Sep 152013


Swarm robotics researchers at Rice University gather data with online game

The next experiment from Rice University’s Multi-Robot Systems Laboratory (MRSL) could happen on your desktop. The lab’s researchers are refining their control algorithms for robotic swarms based upon data from five free online games that anyone can play.

“What we learn from the game and our lab experiments applies directly to real-world challenges,” said Aaron Becker, a postdoctoral researcher at MRSL. “For example, if a doctor had a swarm of several thousand microscopic robots, each carrying a tiny payload of anti-cancer drugs, might it be possible to have them all converge on a tumor using magnetic signals from an MRI machine?”

In the games, players use simple commands to move groups of robots through mazes and around obstacles. Sometimes the goal is to push a larger object to a particular spot. Other times the goal is to move the collective to a target or to have it assume a specific shape. Each time a game is played, the website collects information about how the task was completed. Becker said the data will be used to develop new control algorithms for robot swarms.

“The data from these games will help us better understand how to use multi-robot systems with massive populations to perform coordinated, complex tasks,” said lab director James McLurkin, assistant professor of computer science at Rice.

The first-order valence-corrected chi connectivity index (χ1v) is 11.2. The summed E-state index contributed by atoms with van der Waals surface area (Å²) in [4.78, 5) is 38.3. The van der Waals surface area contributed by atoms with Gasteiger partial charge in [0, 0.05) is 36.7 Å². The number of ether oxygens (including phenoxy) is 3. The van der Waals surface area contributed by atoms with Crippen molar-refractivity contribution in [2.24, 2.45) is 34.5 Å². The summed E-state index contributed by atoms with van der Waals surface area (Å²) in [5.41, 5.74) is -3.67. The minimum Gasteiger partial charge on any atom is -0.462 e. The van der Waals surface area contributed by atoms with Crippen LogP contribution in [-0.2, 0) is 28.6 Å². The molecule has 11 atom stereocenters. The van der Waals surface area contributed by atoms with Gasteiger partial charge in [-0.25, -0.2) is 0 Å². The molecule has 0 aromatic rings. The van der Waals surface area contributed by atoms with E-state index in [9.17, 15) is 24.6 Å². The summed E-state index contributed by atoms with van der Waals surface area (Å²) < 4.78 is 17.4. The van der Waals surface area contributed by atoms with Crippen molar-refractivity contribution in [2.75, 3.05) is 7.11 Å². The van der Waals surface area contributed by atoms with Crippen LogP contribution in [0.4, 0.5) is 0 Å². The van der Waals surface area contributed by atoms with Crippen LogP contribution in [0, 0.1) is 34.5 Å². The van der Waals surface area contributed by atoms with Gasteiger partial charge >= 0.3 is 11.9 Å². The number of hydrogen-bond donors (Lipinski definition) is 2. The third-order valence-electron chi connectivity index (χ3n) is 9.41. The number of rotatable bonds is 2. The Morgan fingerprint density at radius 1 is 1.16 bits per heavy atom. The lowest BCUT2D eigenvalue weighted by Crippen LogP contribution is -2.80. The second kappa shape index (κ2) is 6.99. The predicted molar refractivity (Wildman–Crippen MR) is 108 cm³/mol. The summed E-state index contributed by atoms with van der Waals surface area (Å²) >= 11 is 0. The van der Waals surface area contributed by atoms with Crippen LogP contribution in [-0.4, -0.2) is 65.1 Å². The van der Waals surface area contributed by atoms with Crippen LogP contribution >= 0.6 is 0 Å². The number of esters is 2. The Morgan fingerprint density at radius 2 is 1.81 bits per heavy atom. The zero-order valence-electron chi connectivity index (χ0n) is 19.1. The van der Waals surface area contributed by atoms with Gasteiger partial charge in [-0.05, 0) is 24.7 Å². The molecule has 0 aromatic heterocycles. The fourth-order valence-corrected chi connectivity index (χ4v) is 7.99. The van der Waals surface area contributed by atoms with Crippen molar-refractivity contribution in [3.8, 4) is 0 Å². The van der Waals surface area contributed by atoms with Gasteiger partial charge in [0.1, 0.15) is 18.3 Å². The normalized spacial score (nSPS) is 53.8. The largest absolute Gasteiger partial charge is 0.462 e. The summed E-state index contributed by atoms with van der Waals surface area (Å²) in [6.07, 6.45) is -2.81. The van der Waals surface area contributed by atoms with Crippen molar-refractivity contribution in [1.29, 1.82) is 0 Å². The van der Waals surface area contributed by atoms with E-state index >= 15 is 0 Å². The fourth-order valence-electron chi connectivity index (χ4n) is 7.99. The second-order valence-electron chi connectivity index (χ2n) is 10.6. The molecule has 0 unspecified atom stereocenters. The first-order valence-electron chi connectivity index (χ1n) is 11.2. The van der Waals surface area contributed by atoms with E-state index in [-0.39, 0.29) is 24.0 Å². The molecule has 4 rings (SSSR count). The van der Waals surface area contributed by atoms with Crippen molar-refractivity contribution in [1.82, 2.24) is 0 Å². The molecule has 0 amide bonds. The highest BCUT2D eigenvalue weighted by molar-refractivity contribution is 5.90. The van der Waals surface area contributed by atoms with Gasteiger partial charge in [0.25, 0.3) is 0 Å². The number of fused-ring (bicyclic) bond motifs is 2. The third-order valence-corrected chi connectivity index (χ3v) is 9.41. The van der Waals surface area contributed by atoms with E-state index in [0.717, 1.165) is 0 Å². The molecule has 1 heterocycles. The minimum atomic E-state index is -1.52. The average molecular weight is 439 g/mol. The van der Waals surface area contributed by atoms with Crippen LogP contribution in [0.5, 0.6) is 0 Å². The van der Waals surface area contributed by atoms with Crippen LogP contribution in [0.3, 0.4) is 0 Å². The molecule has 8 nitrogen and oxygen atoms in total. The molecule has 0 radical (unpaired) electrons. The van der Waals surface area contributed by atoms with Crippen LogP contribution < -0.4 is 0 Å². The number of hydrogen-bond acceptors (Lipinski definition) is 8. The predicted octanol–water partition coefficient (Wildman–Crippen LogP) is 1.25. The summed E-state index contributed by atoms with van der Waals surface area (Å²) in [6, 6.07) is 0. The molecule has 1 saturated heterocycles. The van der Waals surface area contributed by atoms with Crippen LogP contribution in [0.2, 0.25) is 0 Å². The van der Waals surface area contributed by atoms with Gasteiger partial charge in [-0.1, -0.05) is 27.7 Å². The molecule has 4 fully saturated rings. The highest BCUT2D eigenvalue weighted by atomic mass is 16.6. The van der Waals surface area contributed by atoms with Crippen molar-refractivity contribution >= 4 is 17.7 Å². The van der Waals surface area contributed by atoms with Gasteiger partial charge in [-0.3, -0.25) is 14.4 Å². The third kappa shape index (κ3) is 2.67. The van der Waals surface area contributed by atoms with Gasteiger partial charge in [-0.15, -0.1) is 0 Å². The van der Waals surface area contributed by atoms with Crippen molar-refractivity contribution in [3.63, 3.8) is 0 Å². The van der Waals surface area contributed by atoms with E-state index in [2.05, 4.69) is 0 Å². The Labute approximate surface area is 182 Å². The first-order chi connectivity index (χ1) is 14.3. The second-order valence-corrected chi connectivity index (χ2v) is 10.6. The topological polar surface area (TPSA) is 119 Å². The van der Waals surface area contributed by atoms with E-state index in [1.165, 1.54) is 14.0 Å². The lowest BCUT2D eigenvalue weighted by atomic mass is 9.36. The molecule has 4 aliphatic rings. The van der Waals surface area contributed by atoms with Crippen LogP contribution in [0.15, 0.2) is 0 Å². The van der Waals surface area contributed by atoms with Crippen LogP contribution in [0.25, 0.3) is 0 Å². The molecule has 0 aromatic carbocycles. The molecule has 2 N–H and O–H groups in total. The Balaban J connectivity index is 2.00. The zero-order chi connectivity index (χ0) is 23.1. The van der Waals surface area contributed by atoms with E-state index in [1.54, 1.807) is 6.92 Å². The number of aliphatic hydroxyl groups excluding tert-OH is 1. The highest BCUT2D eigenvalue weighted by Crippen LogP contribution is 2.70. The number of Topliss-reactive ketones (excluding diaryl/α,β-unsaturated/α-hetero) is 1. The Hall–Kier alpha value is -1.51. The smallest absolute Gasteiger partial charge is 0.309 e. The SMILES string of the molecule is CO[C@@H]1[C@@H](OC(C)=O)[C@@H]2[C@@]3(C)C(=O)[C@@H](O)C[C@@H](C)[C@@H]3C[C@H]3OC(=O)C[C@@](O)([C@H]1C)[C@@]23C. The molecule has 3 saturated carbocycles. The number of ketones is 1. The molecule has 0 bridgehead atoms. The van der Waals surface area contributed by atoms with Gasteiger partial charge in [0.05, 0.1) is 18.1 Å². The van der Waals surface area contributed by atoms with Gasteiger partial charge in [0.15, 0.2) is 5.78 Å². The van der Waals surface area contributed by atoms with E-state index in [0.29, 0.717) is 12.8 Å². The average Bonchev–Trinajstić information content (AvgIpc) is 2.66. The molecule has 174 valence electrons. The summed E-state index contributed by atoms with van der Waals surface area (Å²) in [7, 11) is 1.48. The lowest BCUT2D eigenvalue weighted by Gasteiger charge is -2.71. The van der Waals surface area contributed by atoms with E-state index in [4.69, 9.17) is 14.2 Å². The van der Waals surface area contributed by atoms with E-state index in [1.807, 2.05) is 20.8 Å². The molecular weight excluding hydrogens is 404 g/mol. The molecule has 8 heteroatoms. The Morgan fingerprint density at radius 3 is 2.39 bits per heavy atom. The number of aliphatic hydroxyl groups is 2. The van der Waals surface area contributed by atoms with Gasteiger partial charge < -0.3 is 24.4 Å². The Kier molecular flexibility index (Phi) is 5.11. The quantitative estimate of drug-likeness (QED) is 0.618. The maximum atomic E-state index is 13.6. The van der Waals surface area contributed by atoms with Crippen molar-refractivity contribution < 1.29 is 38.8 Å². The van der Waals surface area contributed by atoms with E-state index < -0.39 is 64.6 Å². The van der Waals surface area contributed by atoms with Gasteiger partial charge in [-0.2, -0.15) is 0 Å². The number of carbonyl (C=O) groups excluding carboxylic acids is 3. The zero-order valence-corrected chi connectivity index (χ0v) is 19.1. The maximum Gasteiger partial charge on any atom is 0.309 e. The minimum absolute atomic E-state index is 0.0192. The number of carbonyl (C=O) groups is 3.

To demonstrate the kind of complex behaviors that can be achieved with simple commands, Becker videotaped an experiment over the Labor Day weekend in which a swarm of a dozen randomly scattered r-one robots were directed to form a complex shape — a capital R. To direct the robots, Becker used a basic controller — a simple one-button, ’80s-era videogame joystick that was capable of giving only two commands: rotate and roll forward.

“The robots are all connected to the same joystick, so each robot received exactly the same commands,” Becker said.

The experiments were the latest to use the r-one, an inexpensive yet sophisticated multi-robot system that McLurkin began designing in 2009. Each bagel-sized r-one has a radio, a motor, two wheels, dozens of sensors and onboard electronics. R-ones are up to 10 times less expensive than previously available research-grade swarm robots.

In the Labor Day experiment, Becker’s control algorithm directed each r-one in the swarm to a unique, pre-programmed, end position. The algorithm did this by taking advantage of slight differences in each robot’s response to the two simple commands. In a computer simulation, Becker also showed how the same technique could be used to direct a 120-robot swarm to both spell out “Rice” and display the shape of the university’s owl mascot.